As compared to most cancers, MCC is particularly linked to immune suppression. Indeed, 7.8% of MCC patients are profoundly immune suppressed, with a 16-fold over-representation of MCC compared with the expected rate (2). Moreover, there are more than 20 reported cases of complete spontaneous regressions of confirmed MCCs often explained by a sudden immune recognition and subsequently immune-mediated clearance of this tumor (8-10). Notably, regressions may also be induced by cessation of immune suppression. Further evidence for the immunogenicity of MCC was provided by a recent study of ours: We performed an unbiased messenger RNA (mRNA) profiling approach comparing MCC tumors from patients with good and poor outcomes to reveal important aspects of MCC pathogenesis, and identify new prognostic markers. In this study, we employed transcriptome-wide mRNA profiling followed by gene set enrichment analyses to isolate factors that differentiate MCC patients with excellent clinical outcomes from those with rapidly progressive disease. In this regard, immune response-related gene signatures were prominent in cases with good prognosis. In particular, granzymes, interferon-g, and other genes associated with CD8+cytotoxic T lymphocytes (CTLs) were significantly over-expressed in MCC tumors of patients with a favorable prognosis. Immunohistochemical studies in an independent validation set confirmed the excellent survival rate in cases with a brisk intratumoral CD8+ T lymphocyte infiltration (100% MCC-specific survival, n=26) as compared to cases lacking a CD8+ intratumoral infiltrate (60% survival, n=120). Thus, a strong inflammatory infiltrate, particularly CD8+ T cells, within the tumor is associated with a favorable prognosis in MCC patients. This finding sustains the hypothesis that prognosis of MCC can be improved by immunotherapy.
The recently recognized viral pathogenesis of MCC certainly contributes largely to MCC’s high immunogenicity. In 2008, Feng et al. demonstrated the integration of viral DNA of a new polyomavirus in MCC (11); the virus was therefore named Merkel cell polyomavirus (MCV). MCV presence in MCCs has been subsequently confirmed in geographically diverse populations in about 80% of MCC cases (12). Notably, the virus integration sites vary between different MCC tumors suggesting that this event is likely to occur at random sites in the host genome. In addition, since primary and metastatic tumor samples of individual MCV-positive MCC patients exhibit an identical integration pattern, MCV integration most likely occurs before tumor metastasis. Thus, viral infection and subsequent integration seems to precede the clonal expansion of tumor cells. Recently, we demonstrated that the expression of oncogenic viral T antigens is mandatory for the maintenance of MCV-positive MCC cell lines as upon short hairpin RNA mediated knock down of T antigens MCV-positive MCC cells displayed growth arrest and apoptosis (13). This observation was the first direct experimental evidence that T antigen expression is necessary for the maintenance of MCV-positive MCC and corroborates the notion that MCV is the infectious cause of MCV-positive MCC.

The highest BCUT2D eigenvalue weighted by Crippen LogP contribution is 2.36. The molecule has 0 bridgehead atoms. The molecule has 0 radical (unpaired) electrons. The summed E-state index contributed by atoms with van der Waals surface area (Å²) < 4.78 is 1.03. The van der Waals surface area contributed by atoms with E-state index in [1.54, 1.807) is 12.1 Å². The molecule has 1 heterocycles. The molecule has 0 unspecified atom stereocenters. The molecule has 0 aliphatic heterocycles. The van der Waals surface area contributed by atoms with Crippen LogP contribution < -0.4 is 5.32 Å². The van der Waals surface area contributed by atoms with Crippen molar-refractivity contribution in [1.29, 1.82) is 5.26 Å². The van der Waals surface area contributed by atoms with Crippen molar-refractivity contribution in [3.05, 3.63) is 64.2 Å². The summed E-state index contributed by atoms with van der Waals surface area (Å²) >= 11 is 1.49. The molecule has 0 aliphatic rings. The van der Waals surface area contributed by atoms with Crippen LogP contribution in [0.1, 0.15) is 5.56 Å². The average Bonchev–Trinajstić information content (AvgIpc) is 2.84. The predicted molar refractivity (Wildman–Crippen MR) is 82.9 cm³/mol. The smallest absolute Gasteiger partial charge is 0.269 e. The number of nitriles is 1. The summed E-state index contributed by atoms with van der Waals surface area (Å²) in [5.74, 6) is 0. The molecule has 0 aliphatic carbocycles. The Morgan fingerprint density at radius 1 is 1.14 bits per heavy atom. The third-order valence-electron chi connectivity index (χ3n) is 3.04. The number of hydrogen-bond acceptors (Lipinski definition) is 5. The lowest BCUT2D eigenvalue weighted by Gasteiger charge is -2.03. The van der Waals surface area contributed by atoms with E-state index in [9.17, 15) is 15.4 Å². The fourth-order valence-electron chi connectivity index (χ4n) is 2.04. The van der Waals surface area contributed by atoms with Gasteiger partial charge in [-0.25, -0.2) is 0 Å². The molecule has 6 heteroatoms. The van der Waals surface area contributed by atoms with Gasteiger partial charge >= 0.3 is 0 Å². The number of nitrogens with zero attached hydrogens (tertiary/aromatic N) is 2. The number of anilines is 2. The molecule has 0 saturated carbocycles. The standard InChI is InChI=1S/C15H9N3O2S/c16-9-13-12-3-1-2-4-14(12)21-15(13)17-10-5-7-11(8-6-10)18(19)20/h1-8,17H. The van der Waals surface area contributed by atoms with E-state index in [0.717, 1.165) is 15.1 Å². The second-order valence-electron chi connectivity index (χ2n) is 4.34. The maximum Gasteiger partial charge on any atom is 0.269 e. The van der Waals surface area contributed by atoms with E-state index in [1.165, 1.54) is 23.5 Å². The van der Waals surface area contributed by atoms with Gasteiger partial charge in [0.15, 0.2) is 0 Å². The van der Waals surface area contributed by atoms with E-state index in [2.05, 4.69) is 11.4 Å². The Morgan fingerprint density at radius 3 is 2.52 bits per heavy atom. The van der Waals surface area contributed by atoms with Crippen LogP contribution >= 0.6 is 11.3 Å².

We and others have recently demonstrated that virus-encoded oncoproteins are persistently expressed in ~75% of MCCs (12). As viral, non-self proteins they are highly immunogenic, and should therefore elicit cellular immune responses. Indeed, preliminary data from the consortium suggests that immunodominant T cell epitopes derived from the oncogenic virus elicit spontaneous immune responses in MCC patients. This observation explains the important impact of the host immunocompetence for the course of the disease. Notably, similar to other cancers, MCCs are endued with several means to down-modulate immune responses, e.g. by production of the immune suppressive mediator indoleamine-pyrrole 2,3-dioxygenase. Consequently, immune modulating strategies boosting the spontaneous T-cell responses by overcoming the immune escape mechanisms are particularly attractive for the therapy of MCC .